gps

THE CHANGING FACE OF NAVIGATION

For the Antarctica2 team, navigation will be considerably easier than it was for Hillary and his colleagues, thanks to GPS (Global Positioning Satellites). The team will have handheld GPS devices that provide a position in latitude and longitude coordinates, and are accurate to between 10 metres and 100 metres. As back-up, they’ll also have the advanced Agcommand™ telematics system on their MF 5610 tractor.                                                       However, even GPS is not completely failsafe – extreme cold can impair battery performance and cause LCD screens to malfunction. So the team will also rely on traditional navigation techniques combined with their own knowledge and experience of the region.

pemmican vs  power food

the fuel for success

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pemmican

THE FUEL FOR SUCCESS

Travelling in Antarctica, the combination of extreme cold and relentless physical activity puts huge demands on the body. Hillary and his team would have burned between 4000 and 6000 Kcal daily, so they needed a highly calorific diet to replenish lost energy. Daily rations included 200 grams of Pemmican (a concentrated mixture of fat and meat), half a kilogram of porridge and plenty of sugar and butter. According to team glaciologist Hal Lister it was a ‘very old-fashioned sledging diet’. And with canned goods forming a key component, it was bulky and difficult to pack too.

power food

THE FUEL FOR SUCCESS

The Antarctica2 team will have much the same nutritional requirement as Hillary’s expedition: a diet that’s high in fat and carbohydrate for energy, and rich in protein to maintain muscle mass.       Nuts, dried fruit, flapjacks, Spam, cheese, pasta, rice and quinoa form cornerstones of their diet plan, but it’s freeze dried foods that gives them a key advantage over Hillary’s team. Freeze dried rations are lightweight, compact, quick to prepare (helping to conserve fuel), and offer huge variety – an essential element in keeping morale high.  The Antarctica2 team will also have modern nutritional supplements at their disposal, such as energy gels for a much-needed carb boost.

traditional vs  technical

PROTECTION FROM THE ELEMENTS

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traditional

PROTECTION FROM THE ELEMENTS

Hillary and his team wore garments made almost exclusively from natural fibres such as cotton and wool – and they made sure to wear plenty of them. Then as now, layering was all-important, allowing ventilation whilst also creating pockets of warm air to help maintain the body’s core temperature. Hillary himself wore a cotton singlet or vest with two long sleeve tops, a woollen jumper and a down-filled snow jacket with fur-lined hood. On his lower body, he wore long underwear with a tracksuit on top and a thick pair of trousers. He also wore highly-insulated boots, a woollen beanie hat, large gloves covered in animal skin, and tinted goggles to protect against glare.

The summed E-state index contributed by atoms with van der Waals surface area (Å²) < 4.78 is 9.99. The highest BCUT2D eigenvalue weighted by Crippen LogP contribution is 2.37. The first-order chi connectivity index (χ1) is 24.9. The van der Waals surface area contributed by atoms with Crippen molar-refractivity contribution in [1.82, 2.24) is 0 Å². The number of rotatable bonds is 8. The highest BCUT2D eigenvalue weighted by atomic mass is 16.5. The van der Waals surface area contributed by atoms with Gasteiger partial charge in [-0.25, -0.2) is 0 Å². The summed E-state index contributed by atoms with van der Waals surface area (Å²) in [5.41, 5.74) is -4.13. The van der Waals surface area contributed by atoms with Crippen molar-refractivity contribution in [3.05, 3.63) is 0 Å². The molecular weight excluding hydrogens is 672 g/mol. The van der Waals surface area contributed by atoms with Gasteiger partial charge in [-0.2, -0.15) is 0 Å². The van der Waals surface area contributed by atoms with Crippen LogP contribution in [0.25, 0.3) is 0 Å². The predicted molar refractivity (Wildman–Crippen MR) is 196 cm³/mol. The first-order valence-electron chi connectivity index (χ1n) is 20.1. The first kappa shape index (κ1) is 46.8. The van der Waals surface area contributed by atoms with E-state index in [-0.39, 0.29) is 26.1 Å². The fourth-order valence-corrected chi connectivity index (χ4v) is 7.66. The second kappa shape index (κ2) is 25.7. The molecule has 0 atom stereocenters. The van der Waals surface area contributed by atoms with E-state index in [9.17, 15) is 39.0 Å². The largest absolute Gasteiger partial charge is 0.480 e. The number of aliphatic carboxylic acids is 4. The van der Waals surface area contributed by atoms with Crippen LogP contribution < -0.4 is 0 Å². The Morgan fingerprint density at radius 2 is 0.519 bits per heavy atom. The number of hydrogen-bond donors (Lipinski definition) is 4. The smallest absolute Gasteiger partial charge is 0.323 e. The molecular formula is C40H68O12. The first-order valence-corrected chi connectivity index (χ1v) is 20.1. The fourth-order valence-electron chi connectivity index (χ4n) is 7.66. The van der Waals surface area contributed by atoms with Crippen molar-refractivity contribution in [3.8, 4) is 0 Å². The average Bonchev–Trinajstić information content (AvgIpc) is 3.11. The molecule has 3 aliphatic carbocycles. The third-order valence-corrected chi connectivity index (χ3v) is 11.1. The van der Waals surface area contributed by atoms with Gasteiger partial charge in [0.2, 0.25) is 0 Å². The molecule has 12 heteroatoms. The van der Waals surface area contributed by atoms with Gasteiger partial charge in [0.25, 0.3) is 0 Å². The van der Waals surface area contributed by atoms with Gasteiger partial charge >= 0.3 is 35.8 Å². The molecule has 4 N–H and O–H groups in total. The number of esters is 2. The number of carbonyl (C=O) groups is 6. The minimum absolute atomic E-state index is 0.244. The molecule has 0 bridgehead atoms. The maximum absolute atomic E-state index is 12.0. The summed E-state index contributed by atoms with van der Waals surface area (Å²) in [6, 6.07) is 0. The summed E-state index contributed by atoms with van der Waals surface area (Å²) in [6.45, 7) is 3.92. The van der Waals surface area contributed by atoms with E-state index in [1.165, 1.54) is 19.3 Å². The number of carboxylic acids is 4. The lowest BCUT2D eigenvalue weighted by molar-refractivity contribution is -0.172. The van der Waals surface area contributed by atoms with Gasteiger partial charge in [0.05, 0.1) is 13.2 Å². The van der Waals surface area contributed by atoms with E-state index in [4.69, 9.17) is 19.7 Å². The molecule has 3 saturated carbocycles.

technical

PROTECTION FROM THE ELEMENTS

Tractor Girl and the Antarctica2 team will wear a state-of-the-art clothing system provided by Helly Hansen that offers exceptional performance in polar conditions. It’s designed for maximum comfort, warmth and breathability, wicking sweat away from the body to prevent heat loss.  But while it’s significantly lighter and less bulky than the gear Hillary wore, the essential principle of layering remains the same. The team will wear wool/synthetic mix base layers, synthetic mid-layers, wool/synthetic mix fleeces, and goose down outer parkas. Because Antarctica is so dry, there’s little need for waterproofing. It also creates condensation within a clothing system, so it’s avoided for both comfort and safety.

ONE TEAM. ONE TRACTOR.
ONE GOAL.

LET THE ADVENTURE BEGIN

In 1958, legendary explorer Sir Edmund Hillary teamed up with Massey Ferguson to embark on a daring mission to the South Pole. Half a century later, a lone girl in the Netherlands, Tractor Girl, began her own journey to the Pole. Her mission? To prove you can achieve anything if you just believe in it. Tractor Girl, had her dream, but needed the tools and the know-how to make it reality. Antarctica2 sees Ferguson team up with her to fulfil that dream and show the world that anything is possible. Supported by a group of seasoned polar explorers, Manon will attempt to drive a Massey Ferguson MF 5610 tractor all the way to the geographical South Pole. But to get there, she and her team will have to cross one of the most challenging environments on Earth.